Through the last few years, the Premier League has given me the rare opportunity to nerd out again, to dive into the deep end and swim around without already knowing where everything is. And the Premier League's deep end is the deepest.

It's like thinking you've gotten to know all the great bands, then discovering Captain Beefheart and Frank Zappa. Or (when in Rome…) the Stone Roses.

Over the last four years or so, I've gone through what are, to me, rather predictable, familiar stages of New Obsession. I stuck all league finishes going back about 100 years into a spreadsheet, so I could easily reference who was good and when. I read some of the classic soccer books (and some less-than-classic ones). I dove into the existing stats and tinkered with my own.

And last month, I came to England to do some writing.

Walsh came along with me. Walsh is my soccer enabler. He mentions that he's discovered this writer named Iain Macintosh (or the Premier League Owl, or the folks at Every Day Is Zlatan Day, or about 20 others), and I follow them on Twitter without hesitation. He mentions that he's found this game called Football Manager. I immediately download the only mobile game I will play for the next four years (and counting).

I headed east with questions. How does one become a fan of a certain club in London, where there’s a club every 20 blocks? Has Tottenham recovered from the riots from a few years ago? What the hell happened to Leeds United? And what the hell happened to every other club in the nation's midsection, too, for that matter? How does the Kop at Anfield compare to a college football student section? What's it like to be a Sheffield Wednesday fan, attending weekly matches at your beloved home stadium, one that everybody else uses as a noun for "sports tragedy"? Is Nottingham as strange/awesome as it seems in the travel guide (like Boston married to a Disney cartoon instead of the American Revolution)? Is Birmingham as much like the Big Ten of the Football League as it seems?

Black pudding: yay or nay?

So on a mid-August Wednesday, we were off. And on Thursday, we had a meeting in London.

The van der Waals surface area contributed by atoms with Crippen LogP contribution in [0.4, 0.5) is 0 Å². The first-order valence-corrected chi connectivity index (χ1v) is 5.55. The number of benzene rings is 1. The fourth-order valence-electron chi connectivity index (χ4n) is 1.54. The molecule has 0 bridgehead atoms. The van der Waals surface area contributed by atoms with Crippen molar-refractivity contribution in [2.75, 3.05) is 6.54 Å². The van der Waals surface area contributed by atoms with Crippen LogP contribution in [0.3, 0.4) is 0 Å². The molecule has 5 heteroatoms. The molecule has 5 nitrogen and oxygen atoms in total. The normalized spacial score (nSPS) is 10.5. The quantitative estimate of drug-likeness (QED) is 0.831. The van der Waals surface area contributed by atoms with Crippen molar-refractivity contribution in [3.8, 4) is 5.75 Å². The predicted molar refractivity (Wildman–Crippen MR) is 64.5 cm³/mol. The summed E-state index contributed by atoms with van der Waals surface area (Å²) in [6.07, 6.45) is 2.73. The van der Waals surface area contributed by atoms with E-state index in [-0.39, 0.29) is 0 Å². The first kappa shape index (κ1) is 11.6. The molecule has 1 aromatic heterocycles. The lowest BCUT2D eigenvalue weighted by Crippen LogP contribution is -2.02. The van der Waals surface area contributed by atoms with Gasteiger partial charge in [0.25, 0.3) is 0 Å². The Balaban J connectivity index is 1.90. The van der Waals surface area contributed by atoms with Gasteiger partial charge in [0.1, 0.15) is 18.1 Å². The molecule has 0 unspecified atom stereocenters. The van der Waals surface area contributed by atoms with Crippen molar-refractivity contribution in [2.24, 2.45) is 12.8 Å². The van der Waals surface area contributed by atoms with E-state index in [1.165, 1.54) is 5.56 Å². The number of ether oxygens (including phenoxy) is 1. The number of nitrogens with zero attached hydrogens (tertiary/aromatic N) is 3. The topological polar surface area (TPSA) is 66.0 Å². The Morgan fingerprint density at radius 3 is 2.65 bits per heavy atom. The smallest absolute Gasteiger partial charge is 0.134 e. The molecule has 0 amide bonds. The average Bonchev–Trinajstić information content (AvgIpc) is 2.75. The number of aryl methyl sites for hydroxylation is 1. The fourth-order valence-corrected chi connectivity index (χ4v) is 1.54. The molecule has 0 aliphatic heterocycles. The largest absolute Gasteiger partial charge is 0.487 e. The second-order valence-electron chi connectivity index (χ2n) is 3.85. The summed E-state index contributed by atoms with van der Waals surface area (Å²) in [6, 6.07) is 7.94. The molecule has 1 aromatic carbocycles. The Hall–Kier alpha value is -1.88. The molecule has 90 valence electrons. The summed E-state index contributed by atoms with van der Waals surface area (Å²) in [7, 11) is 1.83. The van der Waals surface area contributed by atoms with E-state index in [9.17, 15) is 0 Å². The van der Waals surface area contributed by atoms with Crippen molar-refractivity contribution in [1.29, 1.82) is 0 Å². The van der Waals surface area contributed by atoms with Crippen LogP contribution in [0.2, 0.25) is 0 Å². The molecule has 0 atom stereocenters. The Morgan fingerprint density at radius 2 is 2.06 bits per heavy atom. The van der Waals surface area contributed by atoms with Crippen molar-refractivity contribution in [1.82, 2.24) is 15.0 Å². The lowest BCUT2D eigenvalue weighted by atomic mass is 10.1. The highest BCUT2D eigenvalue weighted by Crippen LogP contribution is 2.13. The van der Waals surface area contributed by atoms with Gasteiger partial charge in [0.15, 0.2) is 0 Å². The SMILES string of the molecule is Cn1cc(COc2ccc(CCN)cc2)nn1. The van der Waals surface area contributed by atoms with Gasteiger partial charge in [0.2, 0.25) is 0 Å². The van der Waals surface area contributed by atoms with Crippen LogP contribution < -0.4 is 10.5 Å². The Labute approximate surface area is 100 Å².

***

premier leagueIan Darke (USA Today Images)

II. The most famous Portsmouthian boxing announcer in the world

My primary goal when meeting Ian Darke: become the first American in four years to interview him and not mention "Go, go, USA." Mention John Brooks, mention Abby Wambach, maybe mention the fact that his contract is expiring soon ... don't mention Landon Donovan. There would be no harm in doing so, obviously; I just want to see if it can be done.

Technically, I didn't ask him about it. Instead, I told him I wouldn't be asking about it, and we proceeded to talk about it. That doesn't count, right?

Darke's career path has been incredibly unique. A successful announcer for a number of years, he did both soccer and boxing for BBC radio ("I did a lot of big fights; I had been to Vegas quite a few times before I ever picked up a microphone for ESPN."), then Sky Sports. He joined ESPN's World Cup coverage in 2010, where he quickly became immensely popular for his mix of enthusiasm, accuracy, and adverbs.

"I was hired to do the 2010 World Cup, and I was No. 2 commentator to Martin Tyler. He wanted to do the England matches; that was part of his contract. So I did the USA games after the England match, and then the Landon Donovan goal thing happened, and all that drama. And it so happened that they had secondary rights to the Premier League that season, and I was out of a contract with Sky, and they made me a great offer, so I said yeah. And I've been involved with them ever since. But since they lost the Premier League, I've only had the USA games."